This story reports on a 20-year follow-up study of low birth weight infants in Colombia who received continuous skin-to-skin contact with a caregiver as part of a practice known as kangaroo mother care (KMC).
Researchers concluded that infants who had been randomized to receive KMC rather than staying in an incubator reaped long-lasting social and behavioral benefits such as lower mortality, lower school absenteeism and fewer behavior problems.
This coverage describes both positive and negative findings of the 20-year outcomes, which were reported in the journal Pediatrics, but it doesn’t include quantified data or tap independent sources. It also misses important limitations, such as the difficulty of measuring the precise impact of a multi-faceted intervention after 20 years have gone by.
It seems odd to label as an “intervention” something as natural as skin-to-skin contact between a mother and a baby, along with an emphasis on breastfeeding and early hospital discharge. KMC was developed in the 1970s in Bogatá, Colombia, partly in response to overtaxed neonatal care facilities. But its many demonstrated benefits — including lower mortality and infection rates, greater breastfeeding and stronger family bonding — have pushed those concepts into mainstream preemie care in countries of all income levels.
The World Health Organization includes KMC in its guidelines to improve premature birth outcomes. Some 15 million babies are born too early every year, leading to nearly 1 million deaths in 2015, according to the World Health Organization. Survivors are prone to learning disabilities and visual and hearing problems. The vast majority of these at-risk infants are in developing countries where medical resources are limited. Despite some flaws, this study offers reassurance that premature babies who spend their early days with skin-to-skin will fare at least as well as adults as those who were in an incubator. Stories should not extrapolate beyond that.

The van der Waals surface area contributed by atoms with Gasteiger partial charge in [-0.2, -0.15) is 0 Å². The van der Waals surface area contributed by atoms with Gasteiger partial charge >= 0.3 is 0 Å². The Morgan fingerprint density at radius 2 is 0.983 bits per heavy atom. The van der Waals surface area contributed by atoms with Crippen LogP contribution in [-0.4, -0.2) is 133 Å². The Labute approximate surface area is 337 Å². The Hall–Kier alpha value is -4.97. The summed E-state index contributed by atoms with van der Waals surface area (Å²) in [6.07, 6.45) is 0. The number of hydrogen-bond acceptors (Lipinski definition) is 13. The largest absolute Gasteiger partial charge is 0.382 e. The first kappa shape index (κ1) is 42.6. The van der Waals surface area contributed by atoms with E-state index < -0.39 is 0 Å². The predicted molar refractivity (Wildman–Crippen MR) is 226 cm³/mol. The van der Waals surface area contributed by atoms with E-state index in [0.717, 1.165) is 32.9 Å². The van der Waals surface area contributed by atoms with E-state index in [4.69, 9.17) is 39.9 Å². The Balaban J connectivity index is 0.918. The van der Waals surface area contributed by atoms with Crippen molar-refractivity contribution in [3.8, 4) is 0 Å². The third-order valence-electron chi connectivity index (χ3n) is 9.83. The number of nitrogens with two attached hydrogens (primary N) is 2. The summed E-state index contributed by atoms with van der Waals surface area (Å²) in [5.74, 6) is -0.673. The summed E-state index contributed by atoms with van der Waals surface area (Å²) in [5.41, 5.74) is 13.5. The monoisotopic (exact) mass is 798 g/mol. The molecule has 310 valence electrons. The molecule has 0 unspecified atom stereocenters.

The costs of this intervention or of the control, a neonatal minimal care unit in which infants remain in an incubator while they gain weight, aren’t mentioned.
The story states that KMC babies were 39 percent more likely to live into adulthood, but doesn’t give absolute numbers to help readers judge the significance of this finding. The story also lists several other benefits without quantifying them (or even explaining what they mean in some cases), including that the babies “grew up with fewer social problems,” stayed in school longer and earned more as adults. It quotes a researcher saying they “had less aggressive drive and were less impulsive and hyperactive” compared to babies who stayed in an incubator.”
There aren’t any obvious harms from this intervention, although the story does note the finding that children given standard incubator care had higher math and language scores in school even though IQ levels were similar in both groups.
A 2012 Cochrane review of multiple studies found no negative outcomes associated with skin-to-skin contact for healthy newborns except for one study’s report of longer duration of breastfeeding in a control group.
The story acknowledges KMC “didn’t work miracles. Children with cerebral palsy were equally likely to have symptoms whether they had the kangaroo care or not, and more than half the people in the entire group needed glasses.”